In principle, cross-border exchange of electricity should be beneficial for consumers. Competition can moderate prices. Diversity of manufacturers can secure supplies. In practice, however, the reality of the past year has been a far from perfect market. Politics, not market forces, are halting nuclear power in Germany, but not in France or the UK — or halting gas-fired power in France and the UK but not in Germany. The costly chaos is set to continue.

Few governments have spent more to fund the shift to green energy. Nevertheless, a survey in March 2021 indicated that German households paid on average the highest electricity prices of 147 countries covered.

Yet Germany persists in refusing to consider deferring the nuclear phaseout or granting temporary permission for Nord Stream 2 to operate, turning instead to imported electricity. German stubbornness or lack of flexibility is, indeed, remarkable.

In the UK, government shutdown of a large gas storage facility is a major reason for gas shortages and soaring electricity prices. Having first replaced coal with nuclear, gas and wind power, the next step in the UK plan is to phase out gas, beginning with closure of the country's largest gas storage facility. When the wind has slowed down, the country was hit by unusually high electricity prices.

France, Relatively Resolute

In France, the government has been more resolute. It has stepped up the pace of nuclear development after a long pause. As a short-term measure, France has imposed a ceiling on electricity and gas prices and obliged the power companies to service the home market first. The cost will be covered by the government and state-owned power company EDF. The French resolve could be a model for the EU, but Germany and the UK appear unwilling.

Today's European energy price crisis has its basis not in resource scarcity, but in human misjudgments. In earlier times, the energy sector was dominated by engineers whose main goal was to ensure reliable and affordable supply. In recent times, the main goal has shifted from consumer welfare to producers' earnings. The consideration of safe and affordable energy is pushed to the background. Politicians have made matters worse.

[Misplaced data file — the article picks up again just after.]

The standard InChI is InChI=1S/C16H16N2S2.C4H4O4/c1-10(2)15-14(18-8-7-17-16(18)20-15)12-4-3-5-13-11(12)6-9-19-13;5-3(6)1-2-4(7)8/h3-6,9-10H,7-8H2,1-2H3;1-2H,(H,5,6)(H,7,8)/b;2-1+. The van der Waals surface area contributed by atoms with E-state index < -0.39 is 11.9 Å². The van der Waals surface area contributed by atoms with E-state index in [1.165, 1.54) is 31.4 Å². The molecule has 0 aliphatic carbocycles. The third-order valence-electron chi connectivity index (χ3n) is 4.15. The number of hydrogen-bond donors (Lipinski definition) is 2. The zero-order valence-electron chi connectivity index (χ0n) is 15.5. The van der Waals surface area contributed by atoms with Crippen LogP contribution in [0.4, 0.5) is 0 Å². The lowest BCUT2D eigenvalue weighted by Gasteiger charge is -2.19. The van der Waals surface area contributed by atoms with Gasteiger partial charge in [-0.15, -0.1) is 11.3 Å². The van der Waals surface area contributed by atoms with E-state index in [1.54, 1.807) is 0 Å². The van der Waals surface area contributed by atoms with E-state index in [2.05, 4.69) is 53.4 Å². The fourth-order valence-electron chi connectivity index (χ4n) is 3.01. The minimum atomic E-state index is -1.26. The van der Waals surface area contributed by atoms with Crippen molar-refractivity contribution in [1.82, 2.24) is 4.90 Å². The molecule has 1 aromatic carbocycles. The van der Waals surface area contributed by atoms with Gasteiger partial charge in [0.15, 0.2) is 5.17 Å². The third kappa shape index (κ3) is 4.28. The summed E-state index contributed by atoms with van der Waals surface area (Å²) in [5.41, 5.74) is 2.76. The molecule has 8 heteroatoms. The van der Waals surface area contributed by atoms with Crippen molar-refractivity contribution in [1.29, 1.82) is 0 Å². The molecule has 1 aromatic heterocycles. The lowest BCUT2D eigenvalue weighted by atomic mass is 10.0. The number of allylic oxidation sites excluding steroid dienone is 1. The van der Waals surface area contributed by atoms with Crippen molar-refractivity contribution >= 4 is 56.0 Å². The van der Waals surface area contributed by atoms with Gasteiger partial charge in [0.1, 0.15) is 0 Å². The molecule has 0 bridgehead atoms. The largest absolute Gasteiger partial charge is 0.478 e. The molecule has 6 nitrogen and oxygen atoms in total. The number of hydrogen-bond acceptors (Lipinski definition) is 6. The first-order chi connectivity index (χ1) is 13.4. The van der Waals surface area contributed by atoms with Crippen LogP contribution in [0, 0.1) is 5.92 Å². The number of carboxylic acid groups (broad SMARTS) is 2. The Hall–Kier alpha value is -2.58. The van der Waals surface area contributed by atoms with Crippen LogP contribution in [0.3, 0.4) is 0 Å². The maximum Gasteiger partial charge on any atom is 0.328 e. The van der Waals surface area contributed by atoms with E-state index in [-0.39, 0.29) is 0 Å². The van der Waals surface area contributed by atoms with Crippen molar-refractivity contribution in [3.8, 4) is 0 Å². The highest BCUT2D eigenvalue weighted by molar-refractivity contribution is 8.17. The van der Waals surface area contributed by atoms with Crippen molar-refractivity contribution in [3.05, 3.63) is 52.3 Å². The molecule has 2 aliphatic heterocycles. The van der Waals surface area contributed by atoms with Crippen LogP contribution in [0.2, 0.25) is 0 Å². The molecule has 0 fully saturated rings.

The big question is to what extent energy policy will contribute to driving the EU apart and slowing or even reversing liberalization of the power sector, as well as the “green shift.”

In the meantime, the new gas pipeline connecting Russia to Germany remains idle. Accusations that Russia is holding back gas supplies in order to “cynically manipulate” Europe’s energy markets suppose that Russia has noncontractual obligations to deliver gas on EU terms.

The accusation ignores earlier criticism that Nord Stream2 was redundant and intended as a political tool to dominate Europe. The implication is that Russia is evil, whether proposing a new gas pipeline, financing and completing it, or insisting on its own terms.

Russia has invested large sums in a new pipeline in order to make money, not trouble. It has a new client, China, for natural gas from areas in Western Siberia that currently serve Europe. Russia does deserve criticism on human rights. Making up irrational accusations will weaken those without getting to the real core of Europe’s energy policy shortcomings.

Øystein Noreng is professor emeritus in Petroleum Economics and Management at BI Norwegian Business School in Oslo, Norway.

Topics:
Low-Carbon Policy, Coal, Electricity Prices, Gas Prices, Policy and Regulation